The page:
P.S. Check out some of Todd Parr’s other amazing books; with topics from adoption, to different kinds of mommies and daddies, to taking care of the Earth. You now have a new favorite author!


So, UU@Home-rs, this is where you come in; in addition to providing four of my own favs, I am turning the tables this month and asking each of you to contribute some of your own great resources for all ages! Add your book recommendations below, or check out the UU@Home facebook page and join the discussion board, post pictures, and don’t forget to include a link!

Beyond the Rhetoric

Pointing fingers

It is hard to think that there might be anything left to share that hasn’t already been said following the events in Tucson last week.

To call this an unthinkable act simply does not give this justice.

In a just a few seconds, the lives of so many have been forever altered, and I fear our democracy may be as well; not just because our representatives may become even more inaccessible to their constituents than they ever were before, but because a country cannot thrive when it is ruled by fear.

Almost immediately following the horrific events on Saturday, Twitter and the blogosphere came alive; first with questions of, “Why?” and “Who?” and very quickly followed with far-fetched assumptions and finger-pointing. As we were all dizzy with a heavy mix of sadness, fear, and confusion, we reached to the only place we knew to go: those people.

So quick were we to wonder about the religious background and reading list of the killer; because surely these would identify the “responsible party.” So quick were we to search every Palin speech and every Beck and Limbaugh broadcast, looking for the one thing that MUST have set-off this would-be assassin. So quick were we then to respond by spending all of our waking hours rummaging for stones to cast back across the isle; because we could not bear to think that any one of us was more responsible than those people. I am ashamed that too much of my time over the past few days has been dedicated to tuning into programs I would not ordinarily support, knowing that my emotions would reach an all-time high.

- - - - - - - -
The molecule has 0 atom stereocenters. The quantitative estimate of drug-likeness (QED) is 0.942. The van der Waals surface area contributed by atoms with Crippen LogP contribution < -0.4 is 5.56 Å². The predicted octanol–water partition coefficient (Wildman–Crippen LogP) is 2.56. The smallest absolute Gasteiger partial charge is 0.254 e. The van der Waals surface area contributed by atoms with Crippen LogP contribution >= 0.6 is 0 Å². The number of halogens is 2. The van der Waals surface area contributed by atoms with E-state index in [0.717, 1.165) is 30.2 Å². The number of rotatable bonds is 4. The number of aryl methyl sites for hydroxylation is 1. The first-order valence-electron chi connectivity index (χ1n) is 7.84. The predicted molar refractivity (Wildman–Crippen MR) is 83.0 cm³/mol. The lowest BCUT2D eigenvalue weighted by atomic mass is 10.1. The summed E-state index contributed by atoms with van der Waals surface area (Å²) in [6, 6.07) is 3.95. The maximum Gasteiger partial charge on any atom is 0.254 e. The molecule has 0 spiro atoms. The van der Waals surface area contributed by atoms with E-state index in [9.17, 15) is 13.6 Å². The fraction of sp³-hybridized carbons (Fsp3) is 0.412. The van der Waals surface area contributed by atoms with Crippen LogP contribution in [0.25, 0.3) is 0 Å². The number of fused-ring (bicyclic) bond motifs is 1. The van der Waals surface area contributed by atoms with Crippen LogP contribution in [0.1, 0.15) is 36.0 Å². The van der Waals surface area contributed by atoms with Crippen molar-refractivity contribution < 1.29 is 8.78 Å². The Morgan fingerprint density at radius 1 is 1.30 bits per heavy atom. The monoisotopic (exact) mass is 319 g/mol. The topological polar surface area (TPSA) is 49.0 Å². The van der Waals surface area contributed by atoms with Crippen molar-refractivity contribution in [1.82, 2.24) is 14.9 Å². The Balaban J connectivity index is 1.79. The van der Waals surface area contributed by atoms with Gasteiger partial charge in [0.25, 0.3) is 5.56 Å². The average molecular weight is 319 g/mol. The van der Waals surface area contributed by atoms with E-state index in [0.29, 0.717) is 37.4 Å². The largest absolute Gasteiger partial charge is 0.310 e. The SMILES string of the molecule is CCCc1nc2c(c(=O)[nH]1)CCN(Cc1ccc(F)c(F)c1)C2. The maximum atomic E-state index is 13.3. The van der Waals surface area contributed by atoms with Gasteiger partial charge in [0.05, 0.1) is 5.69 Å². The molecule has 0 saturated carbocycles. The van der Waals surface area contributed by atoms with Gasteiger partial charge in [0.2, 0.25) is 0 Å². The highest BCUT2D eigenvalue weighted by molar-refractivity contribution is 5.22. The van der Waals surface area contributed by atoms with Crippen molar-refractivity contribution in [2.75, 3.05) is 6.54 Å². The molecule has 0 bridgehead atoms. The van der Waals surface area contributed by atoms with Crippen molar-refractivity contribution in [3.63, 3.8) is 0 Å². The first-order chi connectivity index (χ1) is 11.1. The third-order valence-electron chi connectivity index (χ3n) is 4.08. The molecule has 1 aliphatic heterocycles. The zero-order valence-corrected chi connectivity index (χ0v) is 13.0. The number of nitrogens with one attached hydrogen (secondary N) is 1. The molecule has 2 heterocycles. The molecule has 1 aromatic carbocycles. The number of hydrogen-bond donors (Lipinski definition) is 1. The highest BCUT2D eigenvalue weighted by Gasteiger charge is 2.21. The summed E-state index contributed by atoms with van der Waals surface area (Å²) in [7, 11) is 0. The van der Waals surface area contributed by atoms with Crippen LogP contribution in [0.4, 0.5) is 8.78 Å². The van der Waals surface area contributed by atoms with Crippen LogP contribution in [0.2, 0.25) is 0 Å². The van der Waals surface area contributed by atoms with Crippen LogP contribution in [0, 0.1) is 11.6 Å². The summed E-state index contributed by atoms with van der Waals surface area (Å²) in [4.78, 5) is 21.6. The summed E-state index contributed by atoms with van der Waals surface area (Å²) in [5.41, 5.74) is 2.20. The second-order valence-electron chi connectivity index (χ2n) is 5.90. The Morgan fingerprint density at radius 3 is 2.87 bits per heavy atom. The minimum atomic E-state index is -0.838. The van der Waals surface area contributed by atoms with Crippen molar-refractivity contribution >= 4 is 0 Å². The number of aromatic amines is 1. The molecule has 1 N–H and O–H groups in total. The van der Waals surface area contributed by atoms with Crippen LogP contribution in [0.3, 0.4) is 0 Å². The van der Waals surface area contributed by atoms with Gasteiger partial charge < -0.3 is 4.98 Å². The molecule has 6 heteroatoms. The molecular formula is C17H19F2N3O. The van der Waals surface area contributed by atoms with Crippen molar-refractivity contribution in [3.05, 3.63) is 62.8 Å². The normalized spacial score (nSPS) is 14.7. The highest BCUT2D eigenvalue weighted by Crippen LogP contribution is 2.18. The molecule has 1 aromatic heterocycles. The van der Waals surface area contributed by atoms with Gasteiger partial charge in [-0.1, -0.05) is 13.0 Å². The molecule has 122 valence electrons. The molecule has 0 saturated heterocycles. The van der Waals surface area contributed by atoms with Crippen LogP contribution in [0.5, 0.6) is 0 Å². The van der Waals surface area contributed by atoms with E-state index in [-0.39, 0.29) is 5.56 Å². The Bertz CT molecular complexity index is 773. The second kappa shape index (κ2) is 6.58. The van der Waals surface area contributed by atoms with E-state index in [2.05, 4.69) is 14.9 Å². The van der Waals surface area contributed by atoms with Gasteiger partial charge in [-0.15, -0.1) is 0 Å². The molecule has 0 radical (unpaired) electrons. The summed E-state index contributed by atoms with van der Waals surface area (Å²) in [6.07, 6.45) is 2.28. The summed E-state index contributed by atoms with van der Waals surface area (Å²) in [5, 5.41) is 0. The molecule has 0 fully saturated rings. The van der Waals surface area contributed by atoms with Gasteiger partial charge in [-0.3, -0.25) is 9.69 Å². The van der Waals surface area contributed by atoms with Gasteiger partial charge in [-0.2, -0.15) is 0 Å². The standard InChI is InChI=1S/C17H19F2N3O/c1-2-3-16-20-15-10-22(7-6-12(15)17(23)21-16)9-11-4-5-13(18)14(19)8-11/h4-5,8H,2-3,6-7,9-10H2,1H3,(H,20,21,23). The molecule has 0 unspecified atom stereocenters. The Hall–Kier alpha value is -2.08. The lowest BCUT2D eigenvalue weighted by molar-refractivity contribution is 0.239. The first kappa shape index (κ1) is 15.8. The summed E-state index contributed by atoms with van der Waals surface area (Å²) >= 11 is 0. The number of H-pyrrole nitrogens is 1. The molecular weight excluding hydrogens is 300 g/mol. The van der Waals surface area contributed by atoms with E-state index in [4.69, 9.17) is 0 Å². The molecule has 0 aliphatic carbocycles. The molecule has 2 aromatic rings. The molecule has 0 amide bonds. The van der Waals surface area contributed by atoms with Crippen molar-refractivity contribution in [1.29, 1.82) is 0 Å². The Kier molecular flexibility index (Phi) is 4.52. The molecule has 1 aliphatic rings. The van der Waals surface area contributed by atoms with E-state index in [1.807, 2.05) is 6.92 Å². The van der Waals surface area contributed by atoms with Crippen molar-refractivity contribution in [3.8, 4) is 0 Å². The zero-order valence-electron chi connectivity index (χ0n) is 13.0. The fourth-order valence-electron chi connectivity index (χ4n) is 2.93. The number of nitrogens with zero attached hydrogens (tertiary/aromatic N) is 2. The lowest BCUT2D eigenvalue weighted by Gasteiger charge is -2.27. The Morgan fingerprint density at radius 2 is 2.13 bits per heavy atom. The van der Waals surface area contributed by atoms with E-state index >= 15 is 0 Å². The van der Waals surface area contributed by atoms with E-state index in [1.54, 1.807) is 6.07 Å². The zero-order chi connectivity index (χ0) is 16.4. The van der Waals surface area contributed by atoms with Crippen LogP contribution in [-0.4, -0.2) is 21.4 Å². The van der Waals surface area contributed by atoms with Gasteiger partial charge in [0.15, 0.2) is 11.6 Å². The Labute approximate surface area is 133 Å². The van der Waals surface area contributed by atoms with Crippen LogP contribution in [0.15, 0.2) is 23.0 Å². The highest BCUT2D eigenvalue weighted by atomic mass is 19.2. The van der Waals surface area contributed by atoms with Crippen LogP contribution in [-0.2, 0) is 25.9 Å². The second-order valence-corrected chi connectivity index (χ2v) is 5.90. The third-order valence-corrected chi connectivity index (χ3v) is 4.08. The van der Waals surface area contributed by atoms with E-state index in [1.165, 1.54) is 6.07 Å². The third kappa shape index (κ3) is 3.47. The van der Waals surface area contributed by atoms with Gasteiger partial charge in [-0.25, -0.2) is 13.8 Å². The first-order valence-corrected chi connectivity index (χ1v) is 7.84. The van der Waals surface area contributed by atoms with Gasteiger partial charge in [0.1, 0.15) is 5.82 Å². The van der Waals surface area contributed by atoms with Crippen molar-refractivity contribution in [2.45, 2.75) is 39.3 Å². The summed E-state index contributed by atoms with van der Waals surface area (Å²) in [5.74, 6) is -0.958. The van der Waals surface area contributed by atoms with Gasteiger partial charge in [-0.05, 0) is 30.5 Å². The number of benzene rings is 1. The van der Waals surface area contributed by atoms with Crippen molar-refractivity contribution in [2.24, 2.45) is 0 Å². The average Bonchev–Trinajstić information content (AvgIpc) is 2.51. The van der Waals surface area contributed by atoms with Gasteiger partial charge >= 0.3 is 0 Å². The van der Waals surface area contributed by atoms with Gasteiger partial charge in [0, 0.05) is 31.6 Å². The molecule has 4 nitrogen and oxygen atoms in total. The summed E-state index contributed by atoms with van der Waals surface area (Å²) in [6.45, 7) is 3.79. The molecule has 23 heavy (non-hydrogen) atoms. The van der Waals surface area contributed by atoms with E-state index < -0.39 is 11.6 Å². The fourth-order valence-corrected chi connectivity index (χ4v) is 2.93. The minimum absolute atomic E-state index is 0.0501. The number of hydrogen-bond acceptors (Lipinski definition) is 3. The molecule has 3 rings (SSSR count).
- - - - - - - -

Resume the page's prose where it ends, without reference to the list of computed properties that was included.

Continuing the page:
Maybe I just needed to be angry; or perhaps this is our reaction because deep down we feel that it must be impossible for just one person to create such a large ripple in our pond; especially when this single individual has made this wave by doing something so horrendous.

Over the past days I have been restless as I struggled with my own internal debate about our language, our power of influence, and the responsibilities that come along with those. I was disheartened at the haste with which we assigned blame to others instead of combining our efforts to rise up and lead forward in solidarity. How are we to defeat the violent rhetoric if we give it so much power?

At the same time I was angry at those who have chosen to use their power to spread messages that are disingenuous at best and intentional fear-mongering at worst. But, through all of this I keep coming back to the same question:

How can we use our voices to reveal injustices and, at the same time, not allow our collective voices to give rise to hate and fear, giving those who perpetuate violence more power than they deserve?

Much of the debate that has been raging on in the media reminds me so much of the arguments that happened over ten years ago, as those of us who occupied high school classrooms attempted to wrap our minds around the Columbine Massacre.